People have been making upside-down cakes featuring seasonal fruits since the Middle Ages, usually cooked in iron skillets over the stove-top. But the pineapple upside-down cake is a relatively new dessert, created sometime after the process of canning pineapples was developed by Jim Dole in 1903. Two decades later, in 1925, the Hawaiian Pineapple Company sponsored a contest in search of creative pineapple recipes. The company received a shocking response of over 60,000 recipes, with between two and three thousand describing pineapple upside-down cake. Incidentally, the winner was one Mrs. Robert Davis from Norfolk, in our home state of Virginia. After the contest The Hawaiian Pineapple company published a cookbook of the top recipes and ran an ad campaign featuring the winning recipe, and it wasn’t long before the pineapple upside-down cake had become a classic American dessert.
I love to bake but until today I had never made a pineapple upside-down cake. That might have something to do with the fact that, until recently, Chris swore that he hated pineapples. He only started to come around to the fruit when we began frequenting our favorite restaurant, Fujiya House in Fredericksburg. They give their customers a delicious fresh pineapple dessert after every meal (and it’s carved to look like a fish!) Chris started sampling the dessert after our weekly date to the japanese restaurant and decided that it wasn’t so bad after all. In fact, he kind of liked it. That’s fine by me because I love pineapple!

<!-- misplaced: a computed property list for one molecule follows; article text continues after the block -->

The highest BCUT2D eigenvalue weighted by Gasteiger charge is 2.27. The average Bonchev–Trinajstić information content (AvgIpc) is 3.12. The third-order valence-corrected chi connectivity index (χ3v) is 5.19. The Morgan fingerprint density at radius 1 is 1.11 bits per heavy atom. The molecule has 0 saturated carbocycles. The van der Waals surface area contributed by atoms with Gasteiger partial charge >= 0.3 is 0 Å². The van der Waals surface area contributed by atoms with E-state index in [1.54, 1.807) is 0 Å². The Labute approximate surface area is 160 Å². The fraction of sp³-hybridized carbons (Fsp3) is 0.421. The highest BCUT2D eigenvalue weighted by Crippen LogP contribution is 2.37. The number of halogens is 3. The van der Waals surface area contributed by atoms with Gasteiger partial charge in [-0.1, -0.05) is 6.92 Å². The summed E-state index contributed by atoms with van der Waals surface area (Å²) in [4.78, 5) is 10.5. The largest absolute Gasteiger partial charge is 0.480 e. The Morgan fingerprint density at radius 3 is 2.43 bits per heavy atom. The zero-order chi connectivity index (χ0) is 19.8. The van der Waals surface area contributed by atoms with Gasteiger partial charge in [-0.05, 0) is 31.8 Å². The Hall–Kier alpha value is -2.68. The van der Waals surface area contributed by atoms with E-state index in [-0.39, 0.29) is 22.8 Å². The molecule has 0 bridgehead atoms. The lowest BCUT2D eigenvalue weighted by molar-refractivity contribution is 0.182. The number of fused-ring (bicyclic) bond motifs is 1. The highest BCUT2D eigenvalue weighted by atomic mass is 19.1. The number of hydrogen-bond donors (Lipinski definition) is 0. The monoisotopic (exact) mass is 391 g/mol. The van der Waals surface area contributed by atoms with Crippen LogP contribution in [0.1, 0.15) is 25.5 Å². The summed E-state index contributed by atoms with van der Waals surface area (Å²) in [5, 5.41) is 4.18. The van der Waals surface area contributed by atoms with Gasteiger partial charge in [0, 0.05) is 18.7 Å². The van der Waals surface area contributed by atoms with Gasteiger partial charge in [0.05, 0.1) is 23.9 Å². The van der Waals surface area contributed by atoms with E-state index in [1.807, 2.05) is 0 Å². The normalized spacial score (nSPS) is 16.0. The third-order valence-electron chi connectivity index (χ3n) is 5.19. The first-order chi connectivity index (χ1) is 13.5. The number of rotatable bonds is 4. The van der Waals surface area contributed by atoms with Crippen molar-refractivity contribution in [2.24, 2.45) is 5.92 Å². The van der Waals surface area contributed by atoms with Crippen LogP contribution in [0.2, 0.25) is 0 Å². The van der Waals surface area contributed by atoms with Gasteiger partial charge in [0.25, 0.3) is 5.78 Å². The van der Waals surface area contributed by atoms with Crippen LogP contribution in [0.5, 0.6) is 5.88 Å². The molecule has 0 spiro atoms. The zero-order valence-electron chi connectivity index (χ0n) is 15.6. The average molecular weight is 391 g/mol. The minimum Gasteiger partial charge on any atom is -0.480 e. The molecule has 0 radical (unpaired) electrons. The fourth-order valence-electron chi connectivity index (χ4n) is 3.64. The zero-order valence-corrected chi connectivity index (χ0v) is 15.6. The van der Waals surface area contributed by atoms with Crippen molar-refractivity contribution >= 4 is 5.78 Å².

We decided to celebrate today’s “unofficial” by baking our very own pineapple upside-down cake. The recipe we chose was extremely simple, consisting primarily of cake mix and a few other ingredients. I have to admit that I started to feel guilty as I was making the cake — it’s filled with butter and brown sugar and I could just see it all going straight to my rear end. So I chose instead to focus on the fresh pineapple slices and cherries. Fruit is healthy, right? After the cake was finished baking I had the unpleasant task of having to flip it upside down to eject it from it’s pan.